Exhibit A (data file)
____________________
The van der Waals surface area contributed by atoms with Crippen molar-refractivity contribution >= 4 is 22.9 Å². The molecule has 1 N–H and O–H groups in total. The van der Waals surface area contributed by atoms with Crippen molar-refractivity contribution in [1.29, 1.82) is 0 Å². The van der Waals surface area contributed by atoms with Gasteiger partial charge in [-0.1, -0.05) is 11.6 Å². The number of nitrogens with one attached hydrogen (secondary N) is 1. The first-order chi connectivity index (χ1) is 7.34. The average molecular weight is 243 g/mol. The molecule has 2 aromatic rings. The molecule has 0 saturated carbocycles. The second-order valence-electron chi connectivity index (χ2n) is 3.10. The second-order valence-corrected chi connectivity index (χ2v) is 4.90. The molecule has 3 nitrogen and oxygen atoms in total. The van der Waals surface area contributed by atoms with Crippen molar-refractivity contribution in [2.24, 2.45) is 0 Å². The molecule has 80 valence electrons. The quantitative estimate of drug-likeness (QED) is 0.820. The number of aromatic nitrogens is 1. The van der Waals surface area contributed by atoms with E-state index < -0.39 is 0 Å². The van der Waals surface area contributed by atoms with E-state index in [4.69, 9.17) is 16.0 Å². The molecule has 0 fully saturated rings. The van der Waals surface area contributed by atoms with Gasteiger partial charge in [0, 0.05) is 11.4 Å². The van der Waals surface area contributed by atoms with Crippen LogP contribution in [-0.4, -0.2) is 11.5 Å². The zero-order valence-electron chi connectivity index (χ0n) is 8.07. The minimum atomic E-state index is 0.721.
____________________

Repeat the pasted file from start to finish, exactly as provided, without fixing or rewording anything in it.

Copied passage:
The van der Waals surface area contributed by atoms with Crippen molar-refractivity contribution >= 4 is 22.9 Å². The molecule has 1 N–H and O–H groups in total. The van der Waals surface area contributed by atoms with Crippen molar-refractivity contribution in [1.29, 1.82) is 0 Å². The van der Waals surface area contributed by atoms with Gasteiger partial charge in [-0.1, -0.05) is 11.6 Å². The number of nitrogens with one attached hydrogen (secondary N) is 1. The first-order chi connectivity index (χ1) is 7.34. The average molecular weight is 243 g/mol. The molecule has 2 aromatic rings. The molecule has 0 saturated carbocycles. The second-order valence-electron chi connectivity index (χ2n) is 3.10. The second-order valence-corrected chi connectivity index (χ2v) is 4.90. The molecule has 3 nitrogen and oxygen atoms in total. The van der Waals surface area contributed by atoms with Crippen molar-refractivity contribution in [2.24, 2.45) is 0 Å². The molecule has 80 valence electrons. The quantitative estimate of drug-likeness (QED) is 0.820. The number of aromatic nitrogens is 1. The van der Waals surface area contributed by atoms with E-state index < -0.39 is 0 Å². The van der Waals surface area contributed by atoms with E-state index in [4.69, 9.17) is 16.0 Å². The molecule has 0 fully saturated rings. The van der Waals surface area contributed by atoms with Gasteiger partial charge in [0, 0.05) is 11.4 Å². The van der Waals surface area contributed by atoms with Crippen LogP contribution in [-0.4, -0.2) is 11.5 Å². The zero-order valence-electron chi connectivity index (χ0n) is 8.07. The minimum atomic E-state index is 0.721.